Director: Peter Segal
Cast: Steve Carell, Anne Hathaway,
Dwayne Johnson, Alan Arkin
Rated: PG-13 for some rude humor,
action violence and language
Running time: 1:50
By Robert W. Butler
McClatchy Newspapers (MCT)
Apparently there are two actors named Steve Carell.
One appears in sharp-witted, humanistic "small" movies like "Little Miss Sunshine" and "Dan in Real Life" and the occasional smart comedy blockbuster like "The 40-Year-Old Virgin" — not to mention starring in "The Office," one of TV's edgiest comedies.
The other Steve Carell makes overinflated summer gobblers in which more attention is paid to the special effects than to the script — turkeys like "Evan Almighty" and now "Get Smart."
Carell would seem the perfect choice to reprise the role of '60s TV's Maxwell Smart, bumbling secret agent for a shadowy government agency known as CONTROL. Few actors so embody endearing ineptitude.
And every now and then you get a flash of what "Get Smart" might have been if Carell had cut loose — or if writers Tom J. Astle and Matt Ember (working with the characters created by Mel Brooks and Buck Henry) or director Peter Segal (a veteran of Adam Sandler films) had gotten off their duffs and actually broken a sweat at being clever
In fact, "Get Smart's" general lack of imagination is insulting.
As the film begins, Maxwell Smart is not an agent. Instead he's a deskbound analyst who dreams of getting into the exciting field work enjoyed by the preening and seemingly indestructible Agent 23 (Dwayne "The Rock" Johnson). Mostly he bores his fellow CONTROL employees with his incredibly detailed but insufferably dry research into CHAOS, CONTROL's evil counterpart.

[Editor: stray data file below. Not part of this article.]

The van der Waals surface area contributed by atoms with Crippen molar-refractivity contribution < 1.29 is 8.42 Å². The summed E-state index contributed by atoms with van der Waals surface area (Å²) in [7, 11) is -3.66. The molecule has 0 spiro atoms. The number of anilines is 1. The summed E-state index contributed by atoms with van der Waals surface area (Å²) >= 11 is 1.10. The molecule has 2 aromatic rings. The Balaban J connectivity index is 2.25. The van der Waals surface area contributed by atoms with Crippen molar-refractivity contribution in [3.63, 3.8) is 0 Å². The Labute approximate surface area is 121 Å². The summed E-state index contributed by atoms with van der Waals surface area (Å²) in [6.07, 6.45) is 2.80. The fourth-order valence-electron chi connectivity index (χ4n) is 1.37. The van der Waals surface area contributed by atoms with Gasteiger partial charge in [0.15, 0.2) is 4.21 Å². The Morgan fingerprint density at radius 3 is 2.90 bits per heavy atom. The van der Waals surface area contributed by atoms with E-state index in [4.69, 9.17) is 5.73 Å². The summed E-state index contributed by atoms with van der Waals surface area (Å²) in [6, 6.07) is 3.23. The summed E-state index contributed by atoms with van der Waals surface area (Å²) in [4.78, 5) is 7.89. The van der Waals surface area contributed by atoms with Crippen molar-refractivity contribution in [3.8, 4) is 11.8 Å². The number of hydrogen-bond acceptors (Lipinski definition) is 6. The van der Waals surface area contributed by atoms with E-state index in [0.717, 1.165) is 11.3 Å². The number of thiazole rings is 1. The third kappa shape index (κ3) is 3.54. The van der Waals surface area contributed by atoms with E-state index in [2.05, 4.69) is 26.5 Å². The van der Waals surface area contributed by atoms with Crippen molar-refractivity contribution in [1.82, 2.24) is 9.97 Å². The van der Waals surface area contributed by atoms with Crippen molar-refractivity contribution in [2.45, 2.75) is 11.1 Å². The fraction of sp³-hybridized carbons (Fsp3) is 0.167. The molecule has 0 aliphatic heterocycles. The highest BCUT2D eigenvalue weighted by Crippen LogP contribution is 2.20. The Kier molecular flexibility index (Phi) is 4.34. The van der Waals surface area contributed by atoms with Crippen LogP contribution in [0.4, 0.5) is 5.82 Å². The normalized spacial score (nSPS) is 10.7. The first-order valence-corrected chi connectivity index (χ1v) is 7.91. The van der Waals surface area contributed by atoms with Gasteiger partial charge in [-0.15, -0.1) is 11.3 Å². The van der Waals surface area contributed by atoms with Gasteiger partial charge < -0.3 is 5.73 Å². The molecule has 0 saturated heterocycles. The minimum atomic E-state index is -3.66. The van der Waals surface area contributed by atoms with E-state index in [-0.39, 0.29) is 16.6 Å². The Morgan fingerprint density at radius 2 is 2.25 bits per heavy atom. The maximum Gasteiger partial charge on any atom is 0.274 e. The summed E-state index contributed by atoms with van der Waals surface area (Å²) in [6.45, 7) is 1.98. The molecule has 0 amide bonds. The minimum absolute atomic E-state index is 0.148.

But when a security leak compromises the CONTROL staff , Max is sent into the fray. Teamed with Agent 99 (Anne Hathaway) _ who has just undergone extensive cosmetic surgery to change her looks — Max uncovers a CHAOS plot to detonate a nuke in America.
All this plays like a pale retread of a "Mission: Impossible" script. Which would be fine if "Get Smart" were actually funny.
Part of the problem is that Carell's Max isn't stupid. He's supposed to be a brilliant analyst, after all, so the script's attempts to make him seem a doofus ring false.
Carell has said he didn't want just to imitate Don Adams' original Maxwell Smart. Fair enough, but he hasn't come up with anything to compensate.
The verbal sparring between Max and 99 should be sexy fun, but it's wearisome. The car chases, explosions and shootouts could have come from any other contemporary spy flick ... they're slickly done and certainly not amusing. There's a big Russian pituitary case who seems to be the cousin of Jaws from the Roger Moore-era Bond films. How original.
Moreover, many of the elements that made the old TV show such a hoot lose their absurdity in the era of cell phones. The famous shoe phone from the TV show now occupies a glass case in CONTROL's in-house museum. A bit with the "cone of silence" sputters.
The closest the film gets to a classic spy gizmo is Max's Swiss army knife, which in addition to nail clipper and corkscrew sports a crossbow and flame thrower. There's a clever moment when Max accesses a CONTROL safe house by vanishing into the reflecting pool in front of the Lincoln Memorial ... but it's almost ruined by a pointless cameo by Bill Murray as an agent assigned to be a tree.
Hathaway fares a bit better as 99; maybe it's because the character gets to dress up and role play like Jennifer Garner in TV's "Alias." Johnson is just OK as the confident, macho-oozing 23. As the Chief, Alan Arkin seems to think his is a straight role — understandably, given the deadly earnestness of the dialogue he's given.
Sometimes you just can't recapture the magic. Certainly not with a desultory effort like "Get Smart."
(c) 2008, The Kansas City Star.
Visit The Star Web edition on the World Wide Web at http://www.kansascity.com.
Distributed by McClatchy-Tribune Information Services.